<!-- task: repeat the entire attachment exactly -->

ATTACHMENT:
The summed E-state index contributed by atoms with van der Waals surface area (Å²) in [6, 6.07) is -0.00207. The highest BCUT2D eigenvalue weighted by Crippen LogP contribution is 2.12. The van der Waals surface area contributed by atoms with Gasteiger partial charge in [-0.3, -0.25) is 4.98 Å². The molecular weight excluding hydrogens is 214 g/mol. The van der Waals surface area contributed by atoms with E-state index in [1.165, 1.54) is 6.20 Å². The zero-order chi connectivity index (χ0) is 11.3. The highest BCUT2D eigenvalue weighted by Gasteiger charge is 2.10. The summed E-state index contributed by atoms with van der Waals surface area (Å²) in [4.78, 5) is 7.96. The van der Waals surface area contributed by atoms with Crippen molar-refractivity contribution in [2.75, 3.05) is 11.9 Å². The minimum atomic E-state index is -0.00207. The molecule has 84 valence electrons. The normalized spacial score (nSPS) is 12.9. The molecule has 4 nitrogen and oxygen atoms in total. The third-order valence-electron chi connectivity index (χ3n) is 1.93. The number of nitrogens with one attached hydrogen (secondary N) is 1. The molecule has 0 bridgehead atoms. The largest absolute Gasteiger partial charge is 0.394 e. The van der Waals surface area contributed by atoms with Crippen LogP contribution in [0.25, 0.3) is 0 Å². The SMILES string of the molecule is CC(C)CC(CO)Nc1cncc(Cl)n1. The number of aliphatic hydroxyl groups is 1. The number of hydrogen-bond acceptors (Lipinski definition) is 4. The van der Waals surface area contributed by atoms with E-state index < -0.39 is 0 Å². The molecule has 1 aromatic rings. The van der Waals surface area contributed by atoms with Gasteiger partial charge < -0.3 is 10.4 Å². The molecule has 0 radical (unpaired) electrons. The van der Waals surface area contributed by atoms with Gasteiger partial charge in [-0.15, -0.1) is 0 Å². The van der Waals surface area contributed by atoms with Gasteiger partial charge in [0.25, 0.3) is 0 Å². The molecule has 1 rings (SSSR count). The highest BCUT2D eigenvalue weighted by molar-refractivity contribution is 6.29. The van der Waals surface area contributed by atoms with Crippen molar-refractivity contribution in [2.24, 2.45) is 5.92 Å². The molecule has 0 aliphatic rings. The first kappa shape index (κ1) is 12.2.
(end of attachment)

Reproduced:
The summed E-state index contributed by atoms with van der Waals surface area (Å²) in [6, 6.07) is -0.00207. The highest BCUT2D eigenvalue weighted by Crippen LogP contribution is 2.12. The van der Waals surface area contributed by atoms with Gasteiger partial charge in [-0.3, -0.25) is 4.98 Å². The molecular weight excluding hydrogens is 214 g/mol. The van der Waals surface area contributed by atoms with E-state index in [1.165, 1.54) is 6.20 Å². The zero-order chi connectivity index (χ0) is 11.3. The highest BCUT2D eigenvalue weighted by Gasteiger charge is 2.10. The summed E-state index contributed by atoms with van der Waals surface area (Å²) in [4.78, 5) is 7.96. The van der Waals surface area contributed by atoms with Crippen molar-refractivity contribution in [2.75, 3.05) is 11.9 Å². The minimum atomic E-state index is -0.00207. The molecule has 84 valence electrons. The normalized spacial score (nSPS) is 12.9. The molecule has 4 nitrogen and oxygen atoms in total. The third-order valence-electron chi connectivity index (χ3n) is 1.93. The number of nitrogens with one attached hydrogen (secondary N) is 1. The molecule has 0 bridgehead atoms. The largest absolute Gasteiger partial charge is 0.394 e. The van der Waals surface area contributed by atoms with Crippen LogP contribution in [0.25, 0.3) is 0 Å². The SMILES string of the molecule is CC(C)CC(CO)Nc1cncc(Cl)n1. The number of aliphatic hydroxyl groups is 1. The number of hydrogen-bond acceptors (Lipinski definition) is 4. The van der Waals surface area contributed by atoms with E-state index < -0.39 is 0 Å². The molecule has 1 aromatic rings. The van der Waals surface area contributed by atoms with Gasteiger partial charge < -0.3 is 10.4 Å². The molecule has 0 radical (unpaired) electrons. The van der Waals surface area contributed by atoms with Gasteiger partial charge in [-0.15, -0.1) is 0 Å². The van der Waals surface area contributed by atoms with Gasteiger partial charge in [0.25, 0.3) is 0 Å². The molecule has 1 rings (SSSR count). The highest BCUT2D eigenvalue weighted by molar-refractivity contribution is 6.29. The van der Waals surface area contributed by atoms with Crippen molar-refractivity contribution in [2.24, 2.45) is 5.92 Å². The molecule has 0 aliphatic rings. The first kappa shape index (κ1) is 12.2.